Dublin, Ireland: Printed by R. Reilly on Cork-Hill, for S. Hyde, Bookseller. 1736. Leather-bound. The three gauffered edges, no matter how faintly so, make this short octavo hardcover exemplar, measuring 8" x 6 1/4" in height and width, respectively, sit up and bark. Decorated paper over boards, gilt-ruled half-calf, with four raised bands, with rubbed, stamped titles in two compartments, with "1641" stamped in miniscule in one, "1689" in another. Wearing away of leather at tips, joints, spine head and foot suggest later (not original) binding laid down in repair. The tome remains quite solid. Clean newer decorated endpapers, mildly worn (two faint slices to first free endpaper), front and rear endpapers reinforced. Tide-line to pp. xix-xvii, thence dissipating, again at outset of Walker's contribution. Mild foxing to mildly rippled paper. Lovely tailpiece at p. 94, section header at p. 95, opposite, torn page at 83-84 pp. In order: two blanks, general title page, specific title page, Order of Printing, Dedication, three-page note to the reader, two testimonies of veracity (by Gibson, Sloughter, etc., and by Moore), Paginated as: xix 1, 2-107 pp., including an Appendix of "Some other occurrences fallen out since . . . " of a religious nature; then begins Walker's A TRUE ACCOUNT OF THE SIEGE OF LONDON-DERRY, published first in 1689 , 114-147, then mispagination: 160-178 [blank] pp. Good. Item #85186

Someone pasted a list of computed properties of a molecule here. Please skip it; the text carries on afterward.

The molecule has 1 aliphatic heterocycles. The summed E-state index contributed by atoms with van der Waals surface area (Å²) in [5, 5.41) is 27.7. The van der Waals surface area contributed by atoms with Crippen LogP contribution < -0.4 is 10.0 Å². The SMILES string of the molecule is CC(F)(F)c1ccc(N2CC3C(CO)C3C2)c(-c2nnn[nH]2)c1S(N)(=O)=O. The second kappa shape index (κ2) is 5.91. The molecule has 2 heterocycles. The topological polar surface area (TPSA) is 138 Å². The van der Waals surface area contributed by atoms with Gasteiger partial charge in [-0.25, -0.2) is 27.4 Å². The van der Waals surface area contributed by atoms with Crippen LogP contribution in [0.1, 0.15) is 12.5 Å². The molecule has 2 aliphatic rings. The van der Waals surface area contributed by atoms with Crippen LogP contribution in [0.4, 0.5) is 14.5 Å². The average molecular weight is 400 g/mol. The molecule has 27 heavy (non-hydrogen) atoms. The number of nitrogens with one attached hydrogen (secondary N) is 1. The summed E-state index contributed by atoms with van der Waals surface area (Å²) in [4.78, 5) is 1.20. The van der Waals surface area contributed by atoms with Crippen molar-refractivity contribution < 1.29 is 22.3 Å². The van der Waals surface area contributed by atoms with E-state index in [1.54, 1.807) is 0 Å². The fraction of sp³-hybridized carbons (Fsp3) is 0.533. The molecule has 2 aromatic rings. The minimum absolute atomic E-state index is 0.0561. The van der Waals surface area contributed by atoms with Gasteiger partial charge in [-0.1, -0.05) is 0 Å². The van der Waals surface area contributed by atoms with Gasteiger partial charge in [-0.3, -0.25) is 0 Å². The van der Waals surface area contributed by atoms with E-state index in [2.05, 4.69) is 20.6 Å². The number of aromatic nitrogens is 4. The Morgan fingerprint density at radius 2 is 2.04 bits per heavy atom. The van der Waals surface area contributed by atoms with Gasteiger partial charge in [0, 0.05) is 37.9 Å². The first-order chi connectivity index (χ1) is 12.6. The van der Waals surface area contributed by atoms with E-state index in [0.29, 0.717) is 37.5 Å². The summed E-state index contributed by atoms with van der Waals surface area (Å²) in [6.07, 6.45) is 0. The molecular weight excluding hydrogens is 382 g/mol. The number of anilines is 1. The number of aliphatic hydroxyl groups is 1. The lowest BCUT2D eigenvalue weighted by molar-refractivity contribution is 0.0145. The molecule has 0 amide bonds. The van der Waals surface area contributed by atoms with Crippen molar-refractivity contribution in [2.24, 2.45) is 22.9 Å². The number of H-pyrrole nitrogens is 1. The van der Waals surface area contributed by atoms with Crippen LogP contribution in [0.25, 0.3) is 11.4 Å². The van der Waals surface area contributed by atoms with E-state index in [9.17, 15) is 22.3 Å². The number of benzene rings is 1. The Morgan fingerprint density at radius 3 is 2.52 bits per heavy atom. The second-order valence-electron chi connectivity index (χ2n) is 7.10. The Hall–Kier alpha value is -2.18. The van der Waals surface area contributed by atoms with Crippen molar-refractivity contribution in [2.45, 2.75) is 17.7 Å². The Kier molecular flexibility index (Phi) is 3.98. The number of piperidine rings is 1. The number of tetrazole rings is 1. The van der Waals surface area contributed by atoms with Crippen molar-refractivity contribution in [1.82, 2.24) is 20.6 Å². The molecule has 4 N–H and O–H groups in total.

Scarce title in this state and condition and with benefit of Walker's empirical account appended. Bernard's contribution was first printed in 1642 (see John White's Order of Printing dated July 14, 1642 from the House of Commons, and author's eight-pages-long Dedication is dated May 25, 1642, Drogheda, Ireland). General title page suggests this edition's 1736 publication date; specific title page dated also to 1736 lists the titles of the two works (by Bernard and by Walker), publisher, place of publication and date, etc., but sans authors' names. Nicholas Bernard (also Barnard, 1600-1661) was an Anglican priest and later biographer of Archbishop James Ussher, having served as his chaplain and librarian. He did a stint in the Fleet Prison for lacking proper licensing to preach, having been brought before the Committee for Plundered Ministers (!) (Wikipedia). The contribution of George Walker (1645-1690) was published originally in 1689 by Robert Clavel and Ralph Simpson. Slightly mispaginated, but containing fascinating letters from battle commanders, lists of officers (not soldiers) killed or taken prisoner, drowning of 48 men (including two friars) coming over the river at Liford, unit sizes (each Company being comprised of 50 men) and the subsistence accorded them (meat and meal, butter, and salmon [!]), names of clergy-men who stayed in London-Derry during the siege, plus seven "nonconforming ministers" four of whom also died, and finally, numbers of bombs thrown from April 24 to July 28 and their respective weights. Walker's text ends by reprising a letter from an Iniskillin Man that laments the general and specific lack of use of his own Lord Kingston as he was drawn from his Garrison at Sligo to one at Derry. Most extraordarily present is the full-page likeness resembling a bowling pin but dubbed "The Measure of Our Blessed Lady's Foot" which, when kissed three times and followed by three "Aves Maria," it is said, shall bring the Mother of Christ's foot-kisser seventy years of Pardon and delivery from many perils. All in, an uncommonly seen exemplar of two important works.